Martin Whyte divided his sample from Chengdu according to the year individuals were married. From his informants he knew whether each marriage had been arranged following tradition or whether the individuals had found their mates in some other way. The oldest cohort consisted of people who had married between 1933 and 1948. Thereafter they were grouped in five-year intervals, with the last cohort including all those whose marriages had occurred between 1977 and 1987.

It is hard to imagine a more profound shift in fundamental human values and behavior than that reflected in the reports of the residents of Chengdu. In the cohorts married before the communist victory, 68 percent reported that their marriages had been "arranged," but, in the cohort married most recently, the proportion of arranged marriages had dwindled to a mere 2 percent. Almost equally dramatic was a shift in the proportion affirming the importance of being in love as a condition for marrying. In the oldest cohort love had been a factor in 17 percent of the cases, but by the 1977–1987 cohort it was an important consideration in 67 percent of the marriages. Given both Chinese cultural mores and the puritanism of the communist regime, it is also notable that having sex with one's affianced before the wedding rose from 4 percent in the marriages occurring in the earliest period to 18 percent of those entered into the 1980s.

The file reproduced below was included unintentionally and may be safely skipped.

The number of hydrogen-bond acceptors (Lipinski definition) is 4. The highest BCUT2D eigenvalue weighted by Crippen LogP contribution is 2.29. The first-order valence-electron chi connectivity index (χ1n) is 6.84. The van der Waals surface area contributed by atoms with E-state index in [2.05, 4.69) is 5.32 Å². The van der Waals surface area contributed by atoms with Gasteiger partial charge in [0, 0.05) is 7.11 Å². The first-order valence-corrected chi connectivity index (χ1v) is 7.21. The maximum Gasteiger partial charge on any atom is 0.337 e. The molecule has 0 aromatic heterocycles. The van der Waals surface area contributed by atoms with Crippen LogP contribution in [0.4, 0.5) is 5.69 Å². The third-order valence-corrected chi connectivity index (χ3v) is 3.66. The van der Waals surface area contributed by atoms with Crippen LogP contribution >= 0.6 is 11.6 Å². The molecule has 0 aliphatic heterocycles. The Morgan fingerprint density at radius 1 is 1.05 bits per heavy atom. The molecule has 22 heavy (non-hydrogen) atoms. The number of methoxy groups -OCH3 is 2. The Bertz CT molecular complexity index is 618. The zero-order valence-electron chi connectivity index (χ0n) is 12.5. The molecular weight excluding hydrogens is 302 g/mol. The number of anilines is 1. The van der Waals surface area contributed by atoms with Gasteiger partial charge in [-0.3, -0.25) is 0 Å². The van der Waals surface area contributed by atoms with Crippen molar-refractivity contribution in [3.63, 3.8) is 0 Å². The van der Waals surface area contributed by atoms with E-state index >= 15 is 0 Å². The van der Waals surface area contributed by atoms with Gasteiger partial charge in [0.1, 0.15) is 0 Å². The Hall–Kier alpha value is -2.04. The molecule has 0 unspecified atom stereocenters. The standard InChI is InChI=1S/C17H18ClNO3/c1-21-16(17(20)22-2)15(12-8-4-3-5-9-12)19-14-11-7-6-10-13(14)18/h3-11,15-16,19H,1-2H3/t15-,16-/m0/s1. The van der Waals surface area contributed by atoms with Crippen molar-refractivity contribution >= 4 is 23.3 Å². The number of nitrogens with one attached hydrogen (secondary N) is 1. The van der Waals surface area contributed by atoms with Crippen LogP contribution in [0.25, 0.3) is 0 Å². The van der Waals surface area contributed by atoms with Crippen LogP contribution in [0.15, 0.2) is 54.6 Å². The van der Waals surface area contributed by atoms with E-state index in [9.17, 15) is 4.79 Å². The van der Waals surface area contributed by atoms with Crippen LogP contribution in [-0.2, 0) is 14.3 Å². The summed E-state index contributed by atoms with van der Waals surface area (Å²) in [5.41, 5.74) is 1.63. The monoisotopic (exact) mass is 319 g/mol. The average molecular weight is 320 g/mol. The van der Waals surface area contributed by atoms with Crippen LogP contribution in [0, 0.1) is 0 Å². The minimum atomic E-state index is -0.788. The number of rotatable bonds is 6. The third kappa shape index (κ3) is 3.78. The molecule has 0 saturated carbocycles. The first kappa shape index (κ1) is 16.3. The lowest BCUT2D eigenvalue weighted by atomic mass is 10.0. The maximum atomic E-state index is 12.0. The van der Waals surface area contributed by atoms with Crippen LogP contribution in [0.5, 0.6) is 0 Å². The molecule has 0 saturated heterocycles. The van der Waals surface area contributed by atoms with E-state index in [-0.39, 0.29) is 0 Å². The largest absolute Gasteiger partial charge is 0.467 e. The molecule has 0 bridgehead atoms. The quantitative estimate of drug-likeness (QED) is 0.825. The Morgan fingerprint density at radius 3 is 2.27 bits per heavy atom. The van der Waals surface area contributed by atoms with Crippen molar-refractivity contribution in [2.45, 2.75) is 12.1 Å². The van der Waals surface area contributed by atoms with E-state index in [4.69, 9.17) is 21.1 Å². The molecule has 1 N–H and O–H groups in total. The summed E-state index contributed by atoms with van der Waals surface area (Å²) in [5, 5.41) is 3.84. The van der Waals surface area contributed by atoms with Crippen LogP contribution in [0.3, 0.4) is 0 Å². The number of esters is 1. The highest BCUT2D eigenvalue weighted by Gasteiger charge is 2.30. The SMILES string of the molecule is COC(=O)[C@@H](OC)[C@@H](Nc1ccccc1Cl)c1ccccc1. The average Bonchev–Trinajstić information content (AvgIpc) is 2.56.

The striking pattern Whyte reported for Chengdu was also manifested in Taiwan, although the data there covered a somewhat shorter span of time, with the sample made up of six cohorts starting with those married in 1955 and ending with those married between 1980 and 1984. As on the mainland, in Taiwan marriages in which the parents decided on the marriage partner fell over time from 53 to 11 percent of the cases; marrying without dating fell from 51 percent to a mere 4 percent; and having sex before the actual marriage rose from 13 percent in the cohorts married early to 37 percent among those marrying after 1980. In short, the patterns of change in Taiwan were, broadly speaking, identical with those observed in Chengdu.

This evidence from Taiwan makes it clear that the shift reported for Chengdu was not merely an artifact of communist control of every aspect of life. Rather, we are led to conclude that broad forces of social change--occupational, educational, and spiritual--were at work in both places and that they had the same effect despite the differences in the socioeconomic and political systems governing these two settings.

In short, within little more than one generation the approach to selecting marriage partners has changed dramatically. Other patterns have likewise undergone profound and rapid shifts. Communal responsibility has come to be replaced by individual expression. The present is increasingly stressed over the past and future. Consumption is more and more displacing saving and accumulation.

These are the hallmarks of modernity. The diffusion of these tendencies in Asian populations increases the facility with which the two great streams--Asian tradition and Western modernity--will be able to blend.